Building a team can be one of the most challenging aspects of growing a firm. Your team drives your firm’s success, so it’s essential everyone works well together and can produce positive results.
While there are plenty of resources around critical areas like creating a strong culture, team building, leadership, and what makes a good team member, there’s a lack of resources about which types of team members can be toxic for your firm.
Knowing how to pinpoint and manage what team members are doing more harm than good can be just as important as knowing which members are best for the team. We’ve put together a list of the 5 most common types of team members to avoid (or coach back into the firm).
1. The “Yes” Person
When you hire a new team member, especially one that doesn’t have a lot of experience, it’s easy for them to say “yes” or “got it” to everything you ask them. This is because they don’t want to deliver bad news, appear incapable of completing the work, or disappoint in any way.
You can avoid the constant yes by rephrasing how you ask for comprehension. For example, instead of saying a yes/no question such as “Do you have any questions?” or “Do you understand,” try rephrasing by saying something like, “What questions do you have?” or “Just to make sure I didn’t miss anything, can you repeat the instructions back to me?”
Simply adjusting the way you ask a question can make a huge difference in the way you communicate with a team member. Remember, you’re the manager, and it’s your responsibility to manage your team well.
2. The Client Downer
This is a dangerous team member because internally, they’re likely very good at what they do. However, your business thrives on relationships, not just delivering work, so their lack of client engagement skills can carry many negative results.
Therefore, it’s important to rely on client satisfaction reports, as well as work 1-1 with your team to improve interpersonal communication and client engagement skills. You should work hard to ensure each member of your team is upholding the level of standards you’ve set for your firm.
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3. The “It’s not my job”
Especially for a small firm, the “it’s not my job” attitude can be extremely toxic. In many small businesses, it’s likely required to wear a few different hats to ensure each task is being completed. Even for larger firms, you need your team to contribute to strategy and ongoing feedback on the firm, instead of just clocking in and clocking out.
An “it’s not my job” employee can also negatively impact the rest of the team. It shows a lack of care and respect for the task at hand, and the bad attitude can even start to rub off on other employees, creating an “I’m not doing it if they aren’t doing it” attitude.
Upon hiring, make sure your new team member is aware they may have a few tasks to complete outside of their regular list of responsibilities. Inform them this is an essential part of being a member of your team.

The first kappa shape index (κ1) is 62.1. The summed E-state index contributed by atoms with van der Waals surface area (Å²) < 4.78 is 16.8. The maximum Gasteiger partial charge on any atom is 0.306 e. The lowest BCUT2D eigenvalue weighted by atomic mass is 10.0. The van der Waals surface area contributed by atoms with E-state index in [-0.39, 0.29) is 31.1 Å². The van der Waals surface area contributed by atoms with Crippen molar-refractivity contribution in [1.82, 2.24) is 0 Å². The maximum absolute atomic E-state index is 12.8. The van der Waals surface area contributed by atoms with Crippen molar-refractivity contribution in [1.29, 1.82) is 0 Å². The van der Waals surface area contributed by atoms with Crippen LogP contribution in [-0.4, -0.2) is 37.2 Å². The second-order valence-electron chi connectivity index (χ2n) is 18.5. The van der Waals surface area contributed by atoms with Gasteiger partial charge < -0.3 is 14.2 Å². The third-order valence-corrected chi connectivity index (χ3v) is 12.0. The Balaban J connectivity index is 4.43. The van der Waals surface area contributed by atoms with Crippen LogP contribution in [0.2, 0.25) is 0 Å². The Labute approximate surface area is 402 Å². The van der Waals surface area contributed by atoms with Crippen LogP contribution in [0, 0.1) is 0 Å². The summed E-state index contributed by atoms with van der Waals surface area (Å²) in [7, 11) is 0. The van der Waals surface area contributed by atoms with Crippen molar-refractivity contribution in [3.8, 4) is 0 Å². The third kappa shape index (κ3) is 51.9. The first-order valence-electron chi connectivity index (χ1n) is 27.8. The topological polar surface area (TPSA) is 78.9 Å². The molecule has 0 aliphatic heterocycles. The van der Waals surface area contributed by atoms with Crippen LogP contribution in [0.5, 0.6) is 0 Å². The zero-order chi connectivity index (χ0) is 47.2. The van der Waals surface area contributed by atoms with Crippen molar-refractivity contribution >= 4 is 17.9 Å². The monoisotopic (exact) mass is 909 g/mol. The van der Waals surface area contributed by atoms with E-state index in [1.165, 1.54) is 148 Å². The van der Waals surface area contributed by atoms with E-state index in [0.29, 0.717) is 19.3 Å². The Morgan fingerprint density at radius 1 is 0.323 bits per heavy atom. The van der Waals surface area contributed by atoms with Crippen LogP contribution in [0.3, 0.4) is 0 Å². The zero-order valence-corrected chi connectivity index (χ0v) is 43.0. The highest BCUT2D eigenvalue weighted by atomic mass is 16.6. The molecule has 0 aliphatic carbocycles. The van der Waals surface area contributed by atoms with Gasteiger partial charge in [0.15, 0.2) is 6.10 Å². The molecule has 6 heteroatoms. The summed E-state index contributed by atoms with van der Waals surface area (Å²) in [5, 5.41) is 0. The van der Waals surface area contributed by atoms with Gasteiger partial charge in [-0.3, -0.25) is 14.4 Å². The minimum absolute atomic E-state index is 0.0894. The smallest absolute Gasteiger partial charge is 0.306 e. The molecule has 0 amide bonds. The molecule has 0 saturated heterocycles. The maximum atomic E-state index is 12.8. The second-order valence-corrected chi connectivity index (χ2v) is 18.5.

4. The Lone Ranger
AKA, not the team player. This is the team member that does not like to work with others, can be rude, short-tempered, and closes themself off to other team members (or to clients).
They may think their work is more easily completed on their own, but in many firms, mistakes can be made, and a team effort is often required to best serve your clients. You also have to keep your culture in mind when you run into this type of employee. If your firm is built upon working as a team, a lone ranger can greatly affect the overall culture.
5. The Not-So-Good Ring Leader
The not-so-good ring leader is one that when something goes wrong, or they don’t agree with something, instead of speaking to a partner or owner, they rally one (or more) team members to join in on their frustration. From there, a minor issue can turn into a larger issue, disrupting not only their own productivity but everyone else’s around them.
Whereas the previous four toxic team members were somewhat isolated to the individual (although can still affect the team), the not-so-good ring leader loves a good rally and will typically bring others to their side, even for minor issues. Like most of the other toxic team members, this one can really cause a rift in the productivity and culture of the team.
In the end, building a team is an ongoing investment of time and resources. You’ll have to coach, do one-on-one’s, and make sure each member of your team has the resources they need to best serve the rest of the team.
Your Growth Depends On Your Team
When an accounting firm focuses on growth, the tendency is naturally to look at efforts to bring on more clients. While predictable growth in leads and sales is essential for expansion, it’s not the most critical component of the equation.
True, profitable growth happens when you’re able to hire the right people. With the right team, you’ll create a better client experience, have more referrals, and a better overall work environment.
Make it a priority to remove/avoid toxic team members and build a culture you are proud of in your firm. It’s rarely (if ever) easy to build a great team, but the rewards are obvious… you grow faster than you ever thought possible.